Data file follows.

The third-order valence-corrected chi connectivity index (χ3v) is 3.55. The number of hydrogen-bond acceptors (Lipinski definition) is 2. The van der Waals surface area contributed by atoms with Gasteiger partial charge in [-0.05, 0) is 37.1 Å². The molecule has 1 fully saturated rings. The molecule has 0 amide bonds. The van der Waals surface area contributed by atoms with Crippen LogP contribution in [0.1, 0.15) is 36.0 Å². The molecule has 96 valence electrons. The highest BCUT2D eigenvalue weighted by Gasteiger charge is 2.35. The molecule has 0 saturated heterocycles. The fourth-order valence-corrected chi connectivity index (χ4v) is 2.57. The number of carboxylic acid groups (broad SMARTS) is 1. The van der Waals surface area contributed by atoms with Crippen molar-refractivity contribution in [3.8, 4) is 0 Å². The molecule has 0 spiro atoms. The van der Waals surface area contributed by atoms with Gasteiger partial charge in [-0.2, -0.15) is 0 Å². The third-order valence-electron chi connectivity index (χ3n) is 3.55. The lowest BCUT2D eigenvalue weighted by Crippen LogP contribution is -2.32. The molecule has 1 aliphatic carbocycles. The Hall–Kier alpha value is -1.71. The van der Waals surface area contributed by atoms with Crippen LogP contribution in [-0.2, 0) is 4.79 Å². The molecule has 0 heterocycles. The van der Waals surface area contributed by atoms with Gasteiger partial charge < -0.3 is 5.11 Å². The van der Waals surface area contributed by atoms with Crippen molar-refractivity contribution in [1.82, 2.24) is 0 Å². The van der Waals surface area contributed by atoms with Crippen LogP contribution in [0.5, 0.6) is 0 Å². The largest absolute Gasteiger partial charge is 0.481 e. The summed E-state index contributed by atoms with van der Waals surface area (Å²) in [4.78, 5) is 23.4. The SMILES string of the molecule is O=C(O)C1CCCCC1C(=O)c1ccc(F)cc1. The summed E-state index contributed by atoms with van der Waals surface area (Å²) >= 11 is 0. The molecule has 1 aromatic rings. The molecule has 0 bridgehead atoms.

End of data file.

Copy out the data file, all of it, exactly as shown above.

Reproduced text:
The third-order valence-corrected chi connectivity index (χ3v) is 3.55. The number of hydrogen-bond acceptors (Lipinski definition) is 2. The van der Waals surface area contributed by atoms with Gasteiger partial charge in [-0.05, 0) is 37.1 Å². The molecule has 1 fully saturated rings. The molecule has 0 amide bonds. The van der Waals surface area contributed by atoms with Crippen LogP contribution in [0.1, 0.15) is 36.0 Å². The molecule has 96 valence electrons. The highest BCUT2D eigenvalue weighted by Gasteiger charge is 2.35. The molecule has 0 saturated heterocycles. The fourth-order valence-corrected chi connectivity index (χ4v) is 2.57. The number of carboxylic acid groups (broad SMARTS) is 1. The van der Waals surface area contributed by atoms with Crippen molar-refractivity contribution in [3.8, 4) is 0 Å². The molecule has 0 spiro atoms. The van der Waals surface area contributed by atoms with Gasteiger partial charge in [-0.2, -0.15) is 0 Å². The third-order valence-electron chi connectivity index (χ3n) is 3.55. The lowest BCUT2D eigenvalue weighted by Crippen LogP contribution is -2.32. The molecule has 1 aliphatic carbocycles. The Hall–Kier alpha value is -1.71. The van der Waals surface area contributed by atoms with Crippen LogP contribution in [-0.2, 0) is 4.79 Å². The molecule has 0 heterocycles. The van der Waals surface area contributed by atoms with Gasteiger partial charge < -0.3 is 5.11 Å². The van der Waals surface area contributed by atoms with Crippen molar-refractivity contribution in [1.82, 2.24) is 0 Å². The van der Waals surface area contributed by atoms with Crippen LogP contribution in [0.5, 0.6) is 0 Å². The largest absolute Gasteiger partial charge is 0.481 e. The summed E-state index contributed by atoms with van der Waals surface area (Å²) in [4.78, 5) is 23.4. The SMILES string of the molecule is O=C(O)C1CCCCC1C(=O)c1ccc(F)cc1. The summed E-state index contributed by atoms with van der Waals surface area (Å²) >= 11 is 0. The molecule has 1 aromatic rings. The molecule has 0 bridgehead atoms.